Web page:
industry. Primary seed stock supplied by the SIRI Experimental Farm at Springfield, Clarendon,
for the most part, was used to establish these nurseries. Towards the end of the year, seed cane
from these secondary nurseries was extended to tertiary nurseries being established across the
Component 2. Farmer participatory evaluation of varieties
This component, designed to have farmers themselves participate in assessing the merits of
newer varieties, uses primary seed cane generated by Component 1 and was implemented
towards the end of the year, with the establishment of two plots.
Component 3. Farmer participatory training in improved agronomic and management practices
Based largely on the establishment of demonstration plots across the industry, this component
seeks to ensure use of recommended practices by cane growers. Several plots were established at
various locations and training seminars held to bring farmers up to date with the latest
Component 4. Establishing and operating a pilot centre pivot irrigation scheme among
contiguous cane farming holdings
A contract was awarded for the establishment of a centre pivot irrigation scheme to benefit 18
contiguous cane farms, covering roughly 60.8 ha, in the Content area of Clarendon. Growers
were formed into a Water User Association that will manage the scheme to ensure continuity
beyond the end of the project. Assistance in the form of interest-free loans given to these
farmers for replanting or to upgrade cultivation, will be recovered and used to start a bank
account to be used exclusively to defray operating and maintenance costs associated with the
system. The bank account will be further augmented by a cess from cane sales by these growers
to ensure that future operation and maintenance charges may be met. Selected members of the
group are being trained to become operators of the system. By year end the centre pivot was
installed and awaiting electricity connection for testing. Commissioning is expected to take place
as soon as the existing crop is harvested and the site freed for installation of culverts and bridges
along the wheel tracks.
Component 5. Research and development into factors affecting yield decline
Crop rotation is being investigated as a technique to halt yield decline in sugar cane. High-valued Sea Island Cotton was the rotation crop planted at three locations (in Trelawny and
Clarendon). Unfortunately, the initial seeds supplied were of low viability and necessitated
heavy supplying. This was compounded by the hurricane in September. At one location the
cotton was eventually inter-cropped with peanuts to fill gaps. Scientific studies on the changes in
soil will be conducted. After a break of 1 or 2 years these plots will be returned to sugar cane and
the impact of crop rotation assessed in comparison with uninterrupted monoculture.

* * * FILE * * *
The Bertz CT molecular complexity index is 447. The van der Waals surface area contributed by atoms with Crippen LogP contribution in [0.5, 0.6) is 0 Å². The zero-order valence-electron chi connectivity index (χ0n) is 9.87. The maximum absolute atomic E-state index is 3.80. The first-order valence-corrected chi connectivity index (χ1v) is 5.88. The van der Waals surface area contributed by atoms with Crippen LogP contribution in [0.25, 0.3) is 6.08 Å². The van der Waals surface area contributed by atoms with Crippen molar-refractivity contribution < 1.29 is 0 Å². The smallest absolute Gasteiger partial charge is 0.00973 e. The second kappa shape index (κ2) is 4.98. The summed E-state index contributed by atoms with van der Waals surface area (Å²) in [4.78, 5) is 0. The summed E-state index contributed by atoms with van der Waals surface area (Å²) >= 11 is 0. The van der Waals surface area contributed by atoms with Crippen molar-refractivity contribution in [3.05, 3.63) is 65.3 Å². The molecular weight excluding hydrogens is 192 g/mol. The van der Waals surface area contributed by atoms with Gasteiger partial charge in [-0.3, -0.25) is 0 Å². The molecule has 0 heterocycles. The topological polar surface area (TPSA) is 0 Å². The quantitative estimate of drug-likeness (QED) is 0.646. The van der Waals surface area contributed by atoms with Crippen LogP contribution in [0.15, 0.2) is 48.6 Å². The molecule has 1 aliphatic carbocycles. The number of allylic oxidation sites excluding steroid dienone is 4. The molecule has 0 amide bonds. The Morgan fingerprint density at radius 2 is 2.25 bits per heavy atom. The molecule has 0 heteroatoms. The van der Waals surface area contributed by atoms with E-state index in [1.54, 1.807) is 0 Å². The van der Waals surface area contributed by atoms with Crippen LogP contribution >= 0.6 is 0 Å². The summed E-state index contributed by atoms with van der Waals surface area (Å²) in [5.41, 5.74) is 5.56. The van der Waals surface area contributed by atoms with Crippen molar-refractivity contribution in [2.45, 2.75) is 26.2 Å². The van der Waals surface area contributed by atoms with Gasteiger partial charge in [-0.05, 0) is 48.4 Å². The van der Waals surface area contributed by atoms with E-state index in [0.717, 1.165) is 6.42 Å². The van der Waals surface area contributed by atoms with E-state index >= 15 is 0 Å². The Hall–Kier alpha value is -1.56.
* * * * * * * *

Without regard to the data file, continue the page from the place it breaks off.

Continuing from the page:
Component 6. Evaluation of Farm Modules Component 6. Evaluation of Farm Modules
Record keeping booklets have been produced and distributed to selected growers. Training
sessions in record keeping were then held among selected growers so that data could be gathered
to permit empirical measures of the relative efficiency of various farming systems.
In summary, this first phase of the CFC project was spent largely in
sensitising growers about
what the Project entailed, the benefits to be derived from it and what their responsibilities would
be. With the foundation now laid, it is expected that the momentum will be quickened
considerably. Participants are now more familiar with the method of operation and some of the
delays encountered during the first year should be reduced considerably during the remaining
life of the project.
The Extension Services Unit continued to provide technical advice in sugar cane production to
the cane farming sector – some 8,000 farmers as well as on-farm assistance to sugar estates. The
Unit has as its main functions the provision of information and training in relevant agronomic
techniques; the correct use and application of agricultural chemicals; piloting the expansion of
new commercial varieties in conjunction with the Variety Development section of the Agronomy
Department; providing technical reports which form the basis for the disbursement of replanting
loan funds; collecting data for assessing industry performance in cane production; providing
information and training related to cane harvesting, the cane payment system and general
management information for the industry. In addition, Extension Officers managed several plant
nurseries and demonstration plots across all the cane growing areas.
During the year, quantitative and qualitative evaluations of sixty varieties were undertaken in
yield trials across the industry. The assessments were made after the varieties were screened for
their susceptibility to smut so that only those varieties which were resistant were retained in the
programme. A Stage 1 nursery with 31,300 seedlings was established at Monymusk; in addition,